19th December
2011
written by Steph

Hot on the heels of my dance with Dame Christie, I decided my lust for murder mysteries hadn’t been slaked, so I decided to take a turn with another queen of crime. Not only is Cover Her Face the first published P.D. James mystery, but it was actually my first dalliance with James’s writing at all. After my disastrous first date with Dorothy L. Sayers stemming from my reading Gaudy Night before picking up any of her other books, I have become a rather staunch adherent to reading serial fiction in chronological order, even when others claim it is not necessary, so for those of you who feel similarly and have yet to become acquainted with Detective Adam Dalgliesh, this is the place to start. The following theory is just based on wild conjecture on my part, but I think that readers may be the most idiosyncratic when it comes to their taste in mystery novels. Little old grannies may suddenly profess a penchant for dark Scandinavian noir, and ostensibly there is even a market for readers who prefer crimes that are cracked by animal sleuths (Wikipedia tells me that Lillian Jackson Braun’s “The Cat Who…” mystery series, numbered 29 titles!). Personally, I’m a “Golden Age” mystery fan, loving my crimes to be relatively bloodless, to take place between 1910 – 1950, and to be situated in England if at all possible. I have no idea why that trifecta is pretty much the holy trinity when it comes to mystery novels, but there you have it. To me, these types of novels are pretty much the ultimate in comfort reading, and rarely do they fail to delight me. And of course there are exceptions to this rule (as my love of Tana French, clearly displays), but this is why it’s a rule and not a law. (more…)
14th December
2011
written by Steph

Guys, I am in the thick of it, dissertation-wise. I have been told on multiple occasions that the homestretch of one’s thesis is not for the faint-hearted, and I must agree one thousand percent. I keep trying to buoy my spirits by telling myself that everyone who gets a doctorate has to go through this fire walk at some point and that if it were easy, everyone would choose this path. I just have to keep getting up in the morning and pushing forward until finally this thing caves because I will not let this dissertation beat me. I don’t proudly proclaim the fact that I’ve actually been a grad student for seven years now, but given that that is the case, I certainly can’t back down now. I’ve invested too much of myself to let another six months of mind-breaking work conquer me, so come hell or high water, I will finish. And when I do, I shall rename this site “Dr. Steph & (Not Dr.) Tony Investigate!” OK, not really… Anyway, this is all to let you loyal readers know that I haven’t forgotten you even though this space has been dormant for quite a while now. I’ve just been so mentally taxed of late that it’s left me little breathing room for fun. I’m still reading, albeit less than I normally do, but the thought of writing about any of the books I’ve finished has seemed impossible. Until now. Rather than mope about and give in to my exhaustion, I’m going to push through the waves of fatigue so that I can share some of the books I’ve been reading, because really, don’t books make everything just a little bit better? (more…)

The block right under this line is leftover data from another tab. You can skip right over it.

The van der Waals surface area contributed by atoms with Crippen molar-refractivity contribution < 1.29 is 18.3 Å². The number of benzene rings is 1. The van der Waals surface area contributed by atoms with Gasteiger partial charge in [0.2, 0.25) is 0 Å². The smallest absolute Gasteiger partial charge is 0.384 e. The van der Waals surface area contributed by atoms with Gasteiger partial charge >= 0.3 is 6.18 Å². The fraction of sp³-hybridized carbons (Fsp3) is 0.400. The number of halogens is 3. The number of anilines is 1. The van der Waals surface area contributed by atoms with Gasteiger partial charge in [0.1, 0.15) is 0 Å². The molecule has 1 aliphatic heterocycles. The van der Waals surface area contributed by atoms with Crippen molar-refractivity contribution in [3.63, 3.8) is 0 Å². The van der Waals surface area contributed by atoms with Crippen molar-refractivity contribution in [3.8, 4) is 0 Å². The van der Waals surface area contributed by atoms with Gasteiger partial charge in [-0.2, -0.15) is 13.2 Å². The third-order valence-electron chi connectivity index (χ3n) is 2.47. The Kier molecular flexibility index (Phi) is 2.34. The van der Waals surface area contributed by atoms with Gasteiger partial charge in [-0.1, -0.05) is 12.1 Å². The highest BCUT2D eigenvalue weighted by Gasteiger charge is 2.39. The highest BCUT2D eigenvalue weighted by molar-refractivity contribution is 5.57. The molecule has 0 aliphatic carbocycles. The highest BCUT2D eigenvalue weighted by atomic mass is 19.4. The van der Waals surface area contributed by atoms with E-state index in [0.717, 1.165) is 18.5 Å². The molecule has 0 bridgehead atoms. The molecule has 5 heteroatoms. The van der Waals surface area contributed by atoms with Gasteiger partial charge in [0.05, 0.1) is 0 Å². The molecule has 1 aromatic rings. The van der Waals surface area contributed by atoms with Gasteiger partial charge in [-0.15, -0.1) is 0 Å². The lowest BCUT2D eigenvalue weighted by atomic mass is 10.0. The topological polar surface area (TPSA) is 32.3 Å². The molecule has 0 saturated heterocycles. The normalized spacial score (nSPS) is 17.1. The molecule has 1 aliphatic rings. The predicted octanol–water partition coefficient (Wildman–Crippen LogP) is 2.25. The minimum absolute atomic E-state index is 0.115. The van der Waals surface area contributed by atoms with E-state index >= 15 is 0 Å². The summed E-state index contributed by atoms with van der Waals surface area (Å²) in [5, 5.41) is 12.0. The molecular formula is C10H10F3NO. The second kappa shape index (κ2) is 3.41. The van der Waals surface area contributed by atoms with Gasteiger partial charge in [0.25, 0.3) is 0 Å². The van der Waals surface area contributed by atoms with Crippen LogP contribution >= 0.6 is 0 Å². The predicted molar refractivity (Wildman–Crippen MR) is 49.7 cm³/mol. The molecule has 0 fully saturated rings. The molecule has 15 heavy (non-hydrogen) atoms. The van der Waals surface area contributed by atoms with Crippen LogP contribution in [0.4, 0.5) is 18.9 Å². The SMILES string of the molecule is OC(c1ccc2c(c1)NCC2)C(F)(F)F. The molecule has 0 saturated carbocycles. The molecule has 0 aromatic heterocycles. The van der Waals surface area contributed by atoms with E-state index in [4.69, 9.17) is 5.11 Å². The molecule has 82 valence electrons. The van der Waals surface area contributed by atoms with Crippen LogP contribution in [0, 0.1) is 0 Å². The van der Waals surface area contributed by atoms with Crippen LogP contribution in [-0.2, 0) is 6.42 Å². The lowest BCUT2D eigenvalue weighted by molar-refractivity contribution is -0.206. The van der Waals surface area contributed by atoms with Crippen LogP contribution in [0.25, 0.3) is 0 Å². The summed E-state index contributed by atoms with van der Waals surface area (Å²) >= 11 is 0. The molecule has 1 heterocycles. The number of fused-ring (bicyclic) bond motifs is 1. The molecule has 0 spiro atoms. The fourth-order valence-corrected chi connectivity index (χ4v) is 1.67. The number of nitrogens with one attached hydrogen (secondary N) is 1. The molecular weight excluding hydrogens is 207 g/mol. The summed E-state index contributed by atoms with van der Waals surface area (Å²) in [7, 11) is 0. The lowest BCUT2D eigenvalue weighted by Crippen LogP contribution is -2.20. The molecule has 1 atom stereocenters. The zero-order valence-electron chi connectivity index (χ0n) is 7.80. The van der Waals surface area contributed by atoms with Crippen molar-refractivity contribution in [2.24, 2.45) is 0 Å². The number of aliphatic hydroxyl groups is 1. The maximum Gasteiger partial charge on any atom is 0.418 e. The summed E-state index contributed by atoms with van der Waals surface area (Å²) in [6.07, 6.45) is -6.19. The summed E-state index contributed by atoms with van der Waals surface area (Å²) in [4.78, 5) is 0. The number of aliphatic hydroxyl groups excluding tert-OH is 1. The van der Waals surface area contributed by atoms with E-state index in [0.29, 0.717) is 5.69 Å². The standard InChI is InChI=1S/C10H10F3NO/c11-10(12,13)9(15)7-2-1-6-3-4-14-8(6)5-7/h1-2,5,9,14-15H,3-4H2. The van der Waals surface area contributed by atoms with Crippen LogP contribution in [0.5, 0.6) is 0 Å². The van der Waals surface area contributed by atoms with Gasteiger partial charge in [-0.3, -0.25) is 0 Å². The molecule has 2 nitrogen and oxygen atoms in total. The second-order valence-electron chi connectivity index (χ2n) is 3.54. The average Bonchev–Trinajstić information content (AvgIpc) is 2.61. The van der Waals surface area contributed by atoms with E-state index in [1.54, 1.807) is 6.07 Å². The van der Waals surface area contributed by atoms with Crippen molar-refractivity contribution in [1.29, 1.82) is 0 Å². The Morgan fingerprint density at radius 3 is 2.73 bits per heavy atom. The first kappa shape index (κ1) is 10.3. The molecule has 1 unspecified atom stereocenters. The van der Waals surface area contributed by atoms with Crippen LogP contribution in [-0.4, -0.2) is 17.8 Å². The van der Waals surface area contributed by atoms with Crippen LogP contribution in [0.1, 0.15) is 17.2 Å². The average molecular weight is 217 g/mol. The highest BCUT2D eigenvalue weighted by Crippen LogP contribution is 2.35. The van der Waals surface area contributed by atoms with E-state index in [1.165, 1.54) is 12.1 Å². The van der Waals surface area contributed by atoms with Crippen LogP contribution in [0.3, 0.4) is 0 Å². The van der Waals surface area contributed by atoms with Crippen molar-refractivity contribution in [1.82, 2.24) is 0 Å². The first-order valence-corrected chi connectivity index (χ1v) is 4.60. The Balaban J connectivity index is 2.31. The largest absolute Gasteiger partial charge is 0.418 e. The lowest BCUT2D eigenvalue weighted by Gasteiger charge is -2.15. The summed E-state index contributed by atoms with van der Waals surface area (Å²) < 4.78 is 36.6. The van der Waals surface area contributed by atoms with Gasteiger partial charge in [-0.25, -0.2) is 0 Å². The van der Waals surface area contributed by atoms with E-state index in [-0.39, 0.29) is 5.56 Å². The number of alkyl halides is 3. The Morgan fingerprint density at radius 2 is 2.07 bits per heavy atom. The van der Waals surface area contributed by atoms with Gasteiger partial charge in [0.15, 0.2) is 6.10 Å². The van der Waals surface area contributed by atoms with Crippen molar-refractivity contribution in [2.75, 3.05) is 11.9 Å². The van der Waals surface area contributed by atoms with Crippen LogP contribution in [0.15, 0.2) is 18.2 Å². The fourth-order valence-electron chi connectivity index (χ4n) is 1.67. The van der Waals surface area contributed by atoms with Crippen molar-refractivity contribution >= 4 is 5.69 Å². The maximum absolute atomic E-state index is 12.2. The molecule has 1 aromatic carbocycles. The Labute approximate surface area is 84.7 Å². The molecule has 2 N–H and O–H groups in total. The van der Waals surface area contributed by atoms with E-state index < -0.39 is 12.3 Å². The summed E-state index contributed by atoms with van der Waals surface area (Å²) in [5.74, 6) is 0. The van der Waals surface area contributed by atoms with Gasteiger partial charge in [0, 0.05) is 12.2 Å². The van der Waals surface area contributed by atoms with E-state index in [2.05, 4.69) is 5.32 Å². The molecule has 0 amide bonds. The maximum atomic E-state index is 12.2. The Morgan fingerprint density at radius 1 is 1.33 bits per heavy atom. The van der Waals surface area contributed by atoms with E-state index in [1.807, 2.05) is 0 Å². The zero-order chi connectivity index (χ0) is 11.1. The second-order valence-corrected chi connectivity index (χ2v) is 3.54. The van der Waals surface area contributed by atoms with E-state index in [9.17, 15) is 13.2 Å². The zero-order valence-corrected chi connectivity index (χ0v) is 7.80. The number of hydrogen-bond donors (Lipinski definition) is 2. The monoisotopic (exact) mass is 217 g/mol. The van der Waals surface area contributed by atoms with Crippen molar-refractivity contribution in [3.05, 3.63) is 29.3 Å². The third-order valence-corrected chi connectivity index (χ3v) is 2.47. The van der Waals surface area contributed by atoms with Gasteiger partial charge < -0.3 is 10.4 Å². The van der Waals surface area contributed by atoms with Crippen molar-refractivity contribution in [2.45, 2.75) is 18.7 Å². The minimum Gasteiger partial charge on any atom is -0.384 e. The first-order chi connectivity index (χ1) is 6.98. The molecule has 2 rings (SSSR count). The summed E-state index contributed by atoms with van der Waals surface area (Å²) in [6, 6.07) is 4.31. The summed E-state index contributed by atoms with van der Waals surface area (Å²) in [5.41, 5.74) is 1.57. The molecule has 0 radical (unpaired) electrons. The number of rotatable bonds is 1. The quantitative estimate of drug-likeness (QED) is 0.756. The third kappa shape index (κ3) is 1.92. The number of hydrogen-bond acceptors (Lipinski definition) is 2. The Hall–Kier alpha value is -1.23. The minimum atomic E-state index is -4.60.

23rd November
2011
written by Steph